Saturday, February 5, 2011

Salt & light

Matthew 5:13-20

We continue with our exploration of the Sermon on the Mount. Last week we read the Beatitudes, which is the beginning of the sermon. Blessed are those who are suffering in some way, and blessed are those who help those who suffer. Jesus wants us to know we are blessed, and he wants us to share that blessing with others, especially those in need.

Jesus continues with this call to his followers to be … salty … and shiny. In life, we must physically have both salt and light in the right balance. Used metaphorically, we also need Jesus’ salt and light, and we are challenged by Jesus to not keep his salt and light to ourselves. If we do not share this salt and light with others, it is like losing the qualities that make salt, salt, and light, light. We are to flavor the world with the salt of Jesus, and to shine with Jesus’ light wherever we go.

Many people in my life have been salt and light, in very different ways. They are unique, each with their own gifts and talents and passions that were not hidden under a bushel, but used to flavor the life of some of the congregations in my life. Some of the folks are still living; others are now living with Jesus. As I made this list, I’ve taken care to not mention the people of this congregation. But I hope you’ll find yourself somewhere in my stories about a few members of other churches.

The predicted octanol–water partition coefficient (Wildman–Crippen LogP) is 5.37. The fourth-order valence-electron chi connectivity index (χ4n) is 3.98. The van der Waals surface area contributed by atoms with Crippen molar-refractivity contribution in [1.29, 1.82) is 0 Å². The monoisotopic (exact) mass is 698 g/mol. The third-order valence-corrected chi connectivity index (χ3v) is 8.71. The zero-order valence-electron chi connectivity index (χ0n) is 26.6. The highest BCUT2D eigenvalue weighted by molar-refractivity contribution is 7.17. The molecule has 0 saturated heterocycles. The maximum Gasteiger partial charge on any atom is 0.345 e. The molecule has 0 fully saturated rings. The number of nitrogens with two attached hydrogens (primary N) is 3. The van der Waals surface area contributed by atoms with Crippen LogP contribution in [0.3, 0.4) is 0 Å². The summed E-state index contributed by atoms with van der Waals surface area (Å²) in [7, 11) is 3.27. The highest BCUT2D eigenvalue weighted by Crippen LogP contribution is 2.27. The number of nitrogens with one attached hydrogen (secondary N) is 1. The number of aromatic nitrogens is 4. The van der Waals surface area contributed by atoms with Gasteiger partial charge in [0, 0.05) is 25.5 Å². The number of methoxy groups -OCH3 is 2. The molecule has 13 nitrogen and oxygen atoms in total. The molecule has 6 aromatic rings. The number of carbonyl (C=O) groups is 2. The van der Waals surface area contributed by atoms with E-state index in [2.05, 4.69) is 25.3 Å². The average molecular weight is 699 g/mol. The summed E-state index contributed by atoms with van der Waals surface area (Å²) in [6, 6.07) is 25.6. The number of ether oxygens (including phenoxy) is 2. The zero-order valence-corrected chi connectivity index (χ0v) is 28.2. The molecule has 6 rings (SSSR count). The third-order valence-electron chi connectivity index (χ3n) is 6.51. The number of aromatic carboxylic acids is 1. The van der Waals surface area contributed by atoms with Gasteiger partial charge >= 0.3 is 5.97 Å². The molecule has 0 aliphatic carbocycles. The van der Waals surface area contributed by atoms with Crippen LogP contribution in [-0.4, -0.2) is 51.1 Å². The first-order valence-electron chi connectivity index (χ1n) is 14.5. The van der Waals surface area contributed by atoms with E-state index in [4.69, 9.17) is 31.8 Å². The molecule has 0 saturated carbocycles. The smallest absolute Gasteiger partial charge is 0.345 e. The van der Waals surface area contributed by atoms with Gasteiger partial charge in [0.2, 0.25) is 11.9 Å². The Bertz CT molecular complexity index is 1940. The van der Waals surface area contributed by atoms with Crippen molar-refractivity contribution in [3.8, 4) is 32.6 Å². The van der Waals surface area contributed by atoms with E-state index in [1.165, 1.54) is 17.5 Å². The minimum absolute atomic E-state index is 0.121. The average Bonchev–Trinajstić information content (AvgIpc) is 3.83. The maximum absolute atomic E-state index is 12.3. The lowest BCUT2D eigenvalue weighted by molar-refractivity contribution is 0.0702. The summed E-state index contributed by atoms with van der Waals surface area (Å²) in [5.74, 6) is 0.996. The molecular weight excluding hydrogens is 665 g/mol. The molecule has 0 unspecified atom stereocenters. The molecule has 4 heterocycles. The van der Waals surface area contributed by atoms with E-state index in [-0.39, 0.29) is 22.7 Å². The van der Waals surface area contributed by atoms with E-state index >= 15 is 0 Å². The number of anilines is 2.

Bob was a serious extrovert. He was never afraid to approach someone in church and introduce himself. “Hi. I’m Bob. I don’t believe I’ve met you.” It never bothered him if they told him they were long-time members who normally attended the other service. He took it in stride and continued to get to know them.

Marilyn has a passion for evangelism. When she was healthier, she would go door to door with one or two other persons and introduce herself and invite the residents to visit the church. She was also never afraid to speak her mind at church and challenge more folks to join her on a Saturday morning.